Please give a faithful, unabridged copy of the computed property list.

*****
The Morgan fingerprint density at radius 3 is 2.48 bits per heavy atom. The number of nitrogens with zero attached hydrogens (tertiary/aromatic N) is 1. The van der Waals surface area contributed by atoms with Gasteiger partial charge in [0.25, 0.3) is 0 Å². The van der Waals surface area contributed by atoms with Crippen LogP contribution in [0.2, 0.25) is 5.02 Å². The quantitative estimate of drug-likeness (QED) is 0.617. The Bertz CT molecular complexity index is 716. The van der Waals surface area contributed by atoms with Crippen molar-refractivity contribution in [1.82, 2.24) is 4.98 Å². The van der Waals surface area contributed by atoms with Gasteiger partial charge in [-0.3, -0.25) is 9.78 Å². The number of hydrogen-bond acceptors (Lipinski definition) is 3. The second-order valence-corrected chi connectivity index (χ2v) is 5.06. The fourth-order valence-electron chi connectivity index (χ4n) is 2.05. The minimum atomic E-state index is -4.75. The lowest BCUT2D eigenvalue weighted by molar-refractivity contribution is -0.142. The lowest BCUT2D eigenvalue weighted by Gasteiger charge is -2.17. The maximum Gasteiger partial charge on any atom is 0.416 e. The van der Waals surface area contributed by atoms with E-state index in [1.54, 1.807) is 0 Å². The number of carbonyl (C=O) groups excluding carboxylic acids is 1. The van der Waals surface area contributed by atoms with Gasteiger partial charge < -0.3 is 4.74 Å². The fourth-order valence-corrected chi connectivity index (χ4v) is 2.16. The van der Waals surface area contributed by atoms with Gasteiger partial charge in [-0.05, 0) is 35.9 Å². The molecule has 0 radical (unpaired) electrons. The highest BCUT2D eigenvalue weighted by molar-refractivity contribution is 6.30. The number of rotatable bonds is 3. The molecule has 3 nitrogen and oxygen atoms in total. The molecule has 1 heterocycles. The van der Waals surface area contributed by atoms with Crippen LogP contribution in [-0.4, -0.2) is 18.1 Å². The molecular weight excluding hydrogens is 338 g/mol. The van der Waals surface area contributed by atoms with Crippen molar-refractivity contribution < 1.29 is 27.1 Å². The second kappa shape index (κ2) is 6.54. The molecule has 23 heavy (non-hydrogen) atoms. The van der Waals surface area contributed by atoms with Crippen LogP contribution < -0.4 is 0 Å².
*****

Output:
The Morgan fingerprint density at radius 3 is 2.48 bits per heavy atom. The number of nitrogens with zero attached hydrogens (tertiary/aromatic N) is 1. The van der Waals surface area contributed by atoms with Gasteiger partial charge in [0.25, 0.3) is 0 Å². The van der Waals surface area contributed by atoms with Crippen LogP contribution in [0.2, 0.25) is 5.02 Å². The quantitative estimate of drug-likeness (QED) is 0.617. The Bertz CT molecular complexity index is 716. The van der Waals surface area contributed by atoms with Crippen molar-refractivity contribution in [1.82, 2.24) is 4.98 Å². The van der Waals surface area contributed by atoms with Gasteiger partial charge in [-0.3, -0.25) is 9.78 Å². The number of hydrogen-bond acceptors (Lipinski definition) is 3. The second-order valence-corrected chi connectivity index (χ2v) is 5.06. The fourth-order valence-electron chi connectivity index (χ4n) is 2.05. The minimum atomic E-state index is -4.75. The lowest BCUT2D eigenvalue weighted by molar-refractivity contribution is -0.142. The lowest BCUT2D eigenvalue weighted by Gasteiger charge is -2.17. The maximum Gasteiger partial charge on any atom is 0.416 e. The van der Waals surface area contributed by atoms with E-state index in [1.54, 1.807) is 0 Å². The number of carbonyl (C=O) groups excluding carboxylic acids is 1. The van der Waals surface area contributed by atoms with Gasteiger partial charge < -0.3 is 4.74 Å². The fourth-order valence-corrected chi connectivity index (χ4v) is 2.16. The van der Waals surface area contributed by atoms with Gasteiger partial charge in [-0.05, 0) is 35.9 Å². The molecule has 0 radical (unpaired) electrons. The highest BCUT2D eigenvalue weighted by molar-refractivity contribution is 6.30. The number of rotatable bonds is 3. The molecule has 3 nitrogen and oxygen atoms in total. The molecule has 1 heterocycles. The van der Waals surface area contributed by atoms with Crippen LogP contribution in [-0.4, -0.2) is 18.1 Å². The molecular weight excluding hydrogens is 338 g/mol. The van der Waals surface area contributed by atoms with Crippen molar-refractivity contribution < 1.29 is 27.1 Å². The second kappa shape index (κ2) is 6.54. The molecule has 23 heavy (non-hydrogen) atoms. The van der Waals surface area contributed by atoms with Crippen LogP contribution < -0.4 is 0 Å².